Crystal Radios Of The 2007 Contest Entrants
This detail shot shows the original Lyonodyne C2 and L2. The entire set can be seen below.
The MOSFET detector is mounted on its own circuit board along with its output jack. This board mounts to the set using the thumb nuts that attach L2 to C2. L3, a darker shade of pink, is mounted in back ('cold' end) of L2. The original diode output at bottom-center was not used.
To me, the most impressive feature of the ALD MOSFET detector was its superb selectivity. This makes sense, since the GATE presents essentially a zero load to the tuning tank, thus preserving its Q.
Volume, especially on weaker stations, was noticeably less than that delivered by the single diode detector. This may be partly due to the less-than-ideal matching between DRAIN-SOURCE and the audio matching and output circuits. Didn't have much time to play around with matching before the contest started.
Many thanks to my 'Benefactor' who provided the much-needed ALD110900A's during our recent national shortage.
For my 2007 XSDX set I adapted one of the popular ALD110900A zero-voltage-threshold MOSFET detectors to the Lyonodyne. The highest voltage, at the top of the secondary tank, is applied to the MOSFET GATE. An added-on 8-turn coil L3, closely coupled to the 36-turn secondary coil, feeds the DRAIN-SOURCE and audio load.
Another fun Elmer Memorial Crystal Radio DX Contest is over. I used the same crystal radio that I used last year with only a couple of improvements. I bought some 420/46 litz wire for my coils. The Q of the coils used in the crystal radio is now 800 from 550 khz to 1200 khz. The Q then tapers down to 600 at 1700 khz. My six toroid traps are all wound with the same litz wire and have a Q of 400.
My antenna is the same as last year except that both ends are now up 40 feet. I am now using a good set of Big Cans for headphones with a bogen T725 transformer for matching to the radio.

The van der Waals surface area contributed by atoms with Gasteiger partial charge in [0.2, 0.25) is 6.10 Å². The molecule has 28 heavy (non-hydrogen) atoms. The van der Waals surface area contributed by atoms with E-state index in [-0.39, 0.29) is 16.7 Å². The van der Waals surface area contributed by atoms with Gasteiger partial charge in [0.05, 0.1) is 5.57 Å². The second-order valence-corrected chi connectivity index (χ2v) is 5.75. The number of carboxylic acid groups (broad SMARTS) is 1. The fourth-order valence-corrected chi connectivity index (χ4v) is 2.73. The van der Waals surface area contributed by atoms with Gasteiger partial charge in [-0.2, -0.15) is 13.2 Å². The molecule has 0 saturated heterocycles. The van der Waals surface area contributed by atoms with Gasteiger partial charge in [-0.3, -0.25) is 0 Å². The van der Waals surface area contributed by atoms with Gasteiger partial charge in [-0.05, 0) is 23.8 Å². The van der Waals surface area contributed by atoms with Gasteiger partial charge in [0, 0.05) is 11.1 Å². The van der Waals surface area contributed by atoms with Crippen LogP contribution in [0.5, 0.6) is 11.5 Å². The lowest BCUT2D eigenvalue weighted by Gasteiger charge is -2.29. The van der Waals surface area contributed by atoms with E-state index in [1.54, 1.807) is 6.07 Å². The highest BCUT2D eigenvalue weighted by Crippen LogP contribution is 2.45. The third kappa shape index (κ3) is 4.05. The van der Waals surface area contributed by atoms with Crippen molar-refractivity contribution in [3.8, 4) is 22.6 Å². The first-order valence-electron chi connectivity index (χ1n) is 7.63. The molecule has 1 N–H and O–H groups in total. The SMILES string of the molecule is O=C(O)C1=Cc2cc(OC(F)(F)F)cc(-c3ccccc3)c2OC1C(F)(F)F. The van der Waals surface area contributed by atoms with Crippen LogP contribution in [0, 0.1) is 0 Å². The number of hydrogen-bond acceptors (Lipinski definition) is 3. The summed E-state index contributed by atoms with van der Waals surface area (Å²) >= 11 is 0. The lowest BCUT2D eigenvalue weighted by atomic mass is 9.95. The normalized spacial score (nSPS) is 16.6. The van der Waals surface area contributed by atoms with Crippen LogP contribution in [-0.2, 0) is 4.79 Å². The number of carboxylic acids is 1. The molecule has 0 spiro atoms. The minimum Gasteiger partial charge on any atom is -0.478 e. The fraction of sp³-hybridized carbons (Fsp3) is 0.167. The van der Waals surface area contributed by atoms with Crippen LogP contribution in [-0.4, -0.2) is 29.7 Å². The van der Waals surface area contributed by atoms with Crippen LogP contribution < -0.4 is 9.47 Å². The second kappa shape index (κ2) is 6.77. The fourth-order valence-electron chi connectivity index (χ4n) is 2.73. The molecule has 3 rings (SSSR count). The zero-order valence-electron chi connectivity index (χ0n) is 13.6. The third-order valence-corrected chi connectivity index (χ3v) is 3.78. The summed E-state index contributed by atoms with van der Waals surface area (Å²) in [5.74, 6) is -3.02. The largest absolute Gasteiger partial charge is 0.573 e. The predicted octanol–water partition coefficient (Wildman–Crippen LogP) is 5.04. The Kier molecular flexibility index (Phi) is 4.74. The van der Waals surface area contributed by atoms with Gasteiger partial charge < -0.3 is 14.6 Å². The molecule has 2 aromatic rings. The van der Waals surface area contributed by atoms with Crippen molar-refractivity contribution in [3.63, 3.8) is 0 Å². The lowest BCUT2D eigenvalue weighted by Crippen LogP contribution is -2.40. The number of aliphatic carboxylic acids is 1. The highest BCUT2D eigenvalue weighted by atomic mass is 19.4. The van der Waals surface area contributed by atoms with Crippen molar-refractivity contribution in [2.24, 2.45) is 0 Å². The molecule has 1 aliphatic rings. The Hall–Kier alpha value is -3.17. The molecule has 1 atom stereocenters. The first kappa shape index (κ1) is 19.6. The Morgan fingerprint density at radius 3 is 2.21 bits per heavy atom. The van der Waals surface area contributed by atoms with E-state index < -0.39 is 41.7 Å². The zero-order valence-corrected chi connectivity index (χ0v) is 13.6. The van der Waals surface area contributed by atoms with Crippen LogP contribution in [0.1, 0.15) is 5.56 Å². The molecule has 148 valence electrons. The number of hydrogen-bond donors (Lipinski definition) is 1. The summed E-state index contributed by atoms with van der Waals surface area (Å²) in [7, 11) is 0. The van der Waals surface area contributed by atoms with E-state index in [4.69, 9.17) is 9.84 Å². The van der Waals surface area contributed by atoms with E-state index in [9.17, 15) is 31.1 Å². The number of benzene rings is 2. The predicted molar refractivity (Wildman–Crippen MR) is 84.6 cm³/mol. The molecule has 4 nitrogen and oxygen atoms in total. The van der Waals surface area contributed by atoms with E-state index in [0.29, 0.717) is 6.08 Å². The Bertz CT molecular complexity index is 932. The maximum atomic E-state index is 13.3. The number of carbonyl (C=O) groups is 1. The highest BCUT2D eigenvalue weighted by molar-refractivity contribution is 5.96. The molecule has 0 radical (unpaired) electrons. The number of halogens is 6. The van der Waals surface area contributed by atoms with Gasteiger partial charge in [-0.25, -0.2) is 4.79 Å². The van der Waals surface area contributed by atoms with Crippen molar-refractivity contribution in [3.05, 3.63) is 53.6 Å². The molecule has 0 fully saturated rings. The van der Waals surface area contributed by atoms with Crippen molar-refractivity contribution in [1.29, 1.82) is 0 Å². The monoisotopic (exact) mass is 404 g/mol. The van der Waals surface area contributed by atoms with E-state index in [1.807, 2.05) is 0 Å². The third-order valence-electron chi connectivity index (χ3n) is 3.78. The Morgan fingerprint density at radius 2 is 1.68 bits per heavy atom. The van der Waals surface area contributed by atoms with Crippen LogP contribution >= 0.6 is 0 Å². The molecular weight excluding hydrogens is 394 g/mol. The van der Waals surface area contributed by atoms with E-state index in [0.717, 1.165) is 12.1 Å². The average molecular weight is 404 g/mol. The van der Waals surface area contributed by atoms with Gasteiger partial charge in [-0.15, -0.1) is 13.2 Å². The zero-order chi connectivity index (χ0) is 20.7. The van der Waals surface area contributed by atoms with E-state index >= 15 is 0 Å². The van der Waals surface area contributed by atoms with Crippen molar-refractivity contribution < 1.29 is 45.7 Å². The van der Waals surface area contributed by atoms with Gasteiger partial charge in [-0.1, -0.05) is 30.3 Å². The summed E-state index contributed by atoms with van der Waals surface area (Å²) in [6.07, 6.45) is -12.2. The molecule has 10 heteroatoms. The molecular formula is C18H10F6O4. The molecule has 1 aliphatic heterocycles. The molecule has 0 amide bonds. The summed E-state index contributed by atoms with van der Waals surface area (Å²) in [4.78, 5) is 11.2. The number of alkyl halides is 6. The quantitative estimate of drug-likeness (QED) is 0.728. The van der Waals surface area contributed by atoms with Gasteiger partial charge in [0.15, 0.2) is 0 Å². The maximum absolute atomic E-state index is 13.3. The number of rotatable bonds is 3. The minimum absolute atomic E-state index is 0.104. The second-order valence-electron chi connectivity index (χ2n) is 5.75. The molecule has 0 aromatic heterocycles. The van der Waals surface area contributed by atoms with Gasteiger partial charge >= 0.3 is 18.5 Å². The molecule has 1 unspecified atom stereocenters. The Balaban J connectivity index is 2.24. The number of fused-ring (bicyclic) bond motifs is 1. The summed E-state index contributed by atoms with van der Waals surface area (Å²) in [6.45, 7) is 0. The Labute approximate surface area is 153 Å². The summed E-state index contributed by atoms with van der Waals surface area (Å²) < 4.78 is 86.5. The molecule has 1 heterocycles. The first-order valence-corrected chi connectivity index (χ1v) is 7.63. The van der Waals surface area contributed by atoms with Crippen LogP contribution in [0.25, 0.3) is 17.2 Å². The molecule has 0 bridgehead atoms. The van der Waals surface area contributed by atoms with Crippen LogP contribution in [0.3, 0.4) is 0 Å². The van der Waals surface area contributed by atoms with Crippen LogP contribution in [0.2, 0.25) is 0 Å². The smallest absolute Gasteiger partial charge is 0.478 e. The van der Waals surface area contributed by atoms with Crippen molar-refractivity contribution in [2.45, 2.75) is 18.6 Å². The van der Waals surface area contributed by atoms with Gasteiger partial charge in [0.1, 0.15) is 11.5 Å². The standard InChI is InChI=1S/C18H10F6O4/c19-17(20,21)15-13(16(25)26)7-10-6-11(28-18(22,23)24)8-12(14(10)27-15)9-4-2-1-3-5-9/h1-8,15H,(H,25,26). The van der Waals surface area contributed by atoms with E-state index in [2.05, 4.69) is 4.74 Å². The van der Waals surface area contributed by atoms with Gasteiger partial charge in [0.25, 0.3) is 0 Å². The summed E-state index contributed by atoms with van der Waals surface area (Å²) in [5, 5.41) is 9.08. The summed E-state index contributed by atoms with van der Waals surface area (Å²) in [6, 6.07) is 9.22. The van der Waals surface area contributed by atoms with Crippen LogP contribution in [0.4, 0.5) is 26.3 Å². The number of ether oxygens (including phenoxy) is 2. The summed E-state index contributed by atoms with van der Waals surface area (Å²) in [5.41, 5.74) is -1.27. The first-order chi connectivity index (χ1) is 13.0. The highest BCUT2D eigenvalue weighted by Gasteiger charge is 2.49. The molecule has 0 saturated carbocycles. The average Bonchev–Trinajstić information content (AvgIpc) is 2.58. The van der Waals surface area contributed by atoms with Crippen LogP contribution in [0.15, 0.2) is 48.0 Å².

I did my usual listening to the broadcast band almost every evening and some mornings from the middle of September up to contest time. I made a lot of notes. These paid off in time saved finding and identifying the largest number of stations possible during the contest. It is amazing how fast some stations appear and fade away at the gray line. One has to be on the right frequency at the right time to catch them.
The band conditions here were very good the first day of the contest. The second day was really pretty good too. After that, the conditions were generally poor with some spotty openings. Here are some of my statistics for the contest.
Day Hours spent Stations found 1-12 15.5 166 1-13 9 34 1-14 11 23 1-15 12 19 1-16 11 19 1-17 6 8 1-18 7 8 1-19 6 3 1-20 5 5 1-21 8.5 4 91 hours 289 stations
Some of the stations heard during the contest:
WWRV 530 khz South Caicos Islands 1987 miles
CMQ 670 khz Cuba 1483 miles
CM 530 khz Cuba 1481 miles
CKWX 1140 khz Vancouver, BC. Canada 1400 miles
KNBR 680 khz San Francisco, CA. 1379 miles
WBZ 1030 khz Boston, MA. 1333 miles
My personal choice for best catch during the contest:
KGBC 1540 khz Galveston, TX. 250 watts 804 miles
Good copy for an hour on the evening of Jan 19.
On an average winter day I can always hear about 55 stations. Most are within 175 miles. One everday station heard is 5 kw at 247 miles. My all time list of stations heard on my crystal radio that ID in English is now 412 stations. Let's do it again next year.
1.Long Wire approx. 200 ft long, up 80 ft, lead-in approx. 100 ft, all one-piece litz to rig.
2.Four element 20M colinear antenna, fed with 300-ohm feeder, used as three antennas. Up 85 ft. 3.Misc. Spotter small antennas.
Seven inch diameter, 6.5 inches long, ceramic form, space wound, 90 turns, bare silver plated wire, selectable on each turn.
Capacitor: 4 section, 570 pf each, Variable, ceramic insulated silver plates. Wired series and parallel.